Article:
Top Three Indicators that Your Clinical Trial is Performing Well

Tracking clinical trial performance as the study progresses allows you to measure how well it’s going and ultimately, its likelihood of success.  Yet, a clinical trial can have hundreds of tasks, so measuring each is an arduous, and some might say, an impossible undertaking.  So, we wanted to boil it down to three main indicators that you may find as helpful metrics to help determine the pulse of your clinical trial. 

If you are unable to satisfy these ‘requirements’ it doesn’t mean your clinical trial will fail, but certainly, it may be beneficial to take a deeper dive into understanding why you are not meeting these milestones and how you can prevent it from continuing or occurring again.

Adhering to recruiting timelines

This includes patients and investigators.  It’s important to keep in mind that the number of days really depend on the type of trial. You cannot generalize and think that in all trials, it should take for example, 60 days, to recruit patients and 40 days to recruit investigators.  If you manage your expectations appropriately and specific for a particular trial, you’ll be able to accurately determine how well your trial is proceeding.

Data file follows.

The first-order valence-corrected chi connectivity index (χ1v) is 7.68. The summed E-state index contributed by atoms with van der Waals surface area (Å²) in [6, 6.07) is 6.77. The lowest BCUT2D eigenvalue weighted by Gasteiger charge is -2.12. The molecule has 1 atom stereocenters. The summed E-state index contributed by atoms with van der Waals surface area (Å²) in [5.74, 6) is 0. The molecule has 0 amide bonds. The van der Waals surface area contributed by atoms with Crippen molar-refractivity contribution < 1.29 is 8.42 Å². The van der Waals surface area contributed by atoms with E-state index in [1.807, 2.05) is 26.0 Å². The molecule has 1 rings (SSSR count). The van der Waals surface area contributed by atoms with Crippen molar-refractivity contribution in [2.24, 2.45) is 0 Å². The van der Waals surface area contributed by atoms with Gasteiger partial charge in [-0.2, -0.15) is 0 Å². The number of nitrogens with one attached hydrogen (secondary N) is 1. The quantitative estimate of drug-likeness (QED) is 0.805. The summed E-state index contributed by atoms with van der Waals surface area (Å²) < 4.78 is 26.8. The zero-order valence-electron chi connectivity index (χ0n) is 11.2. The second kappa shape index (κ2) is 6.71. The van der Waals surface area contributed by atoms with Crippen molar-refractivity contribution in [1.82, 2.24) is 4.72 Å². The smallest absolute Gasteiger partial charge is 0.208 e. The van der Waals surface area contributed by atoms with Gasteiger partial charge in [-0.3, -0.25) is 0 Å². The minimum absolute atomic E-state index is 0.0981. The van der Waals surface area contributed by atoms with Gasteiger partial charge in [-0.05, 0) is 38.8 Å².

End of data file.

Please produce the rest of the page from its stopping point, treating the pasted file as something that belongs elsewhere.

Maintaining consistent team personnel

Keeping the same personnel throughout the trial is highly beneficial since protocol and guidelines can be quite complex.  The longer someone is with a particular program, the more efficient and consistent the data intake will be.  If personnel changes from the planning to the study start-up phase, this can open up new areas of conflict, misunderstanding and eventual disruption of overall success of the trial. 

Project Manager preparedness

Each stage of the study has specific details to adhere to including regulatory and GCP (Good Clinical Practice) considerations.  Moreover, changes to details change quite frequently.  Therefore, measuring/testing your project managers understanding of these changes throughout the trial will allow you to gain a pulse on your clinical trial progress.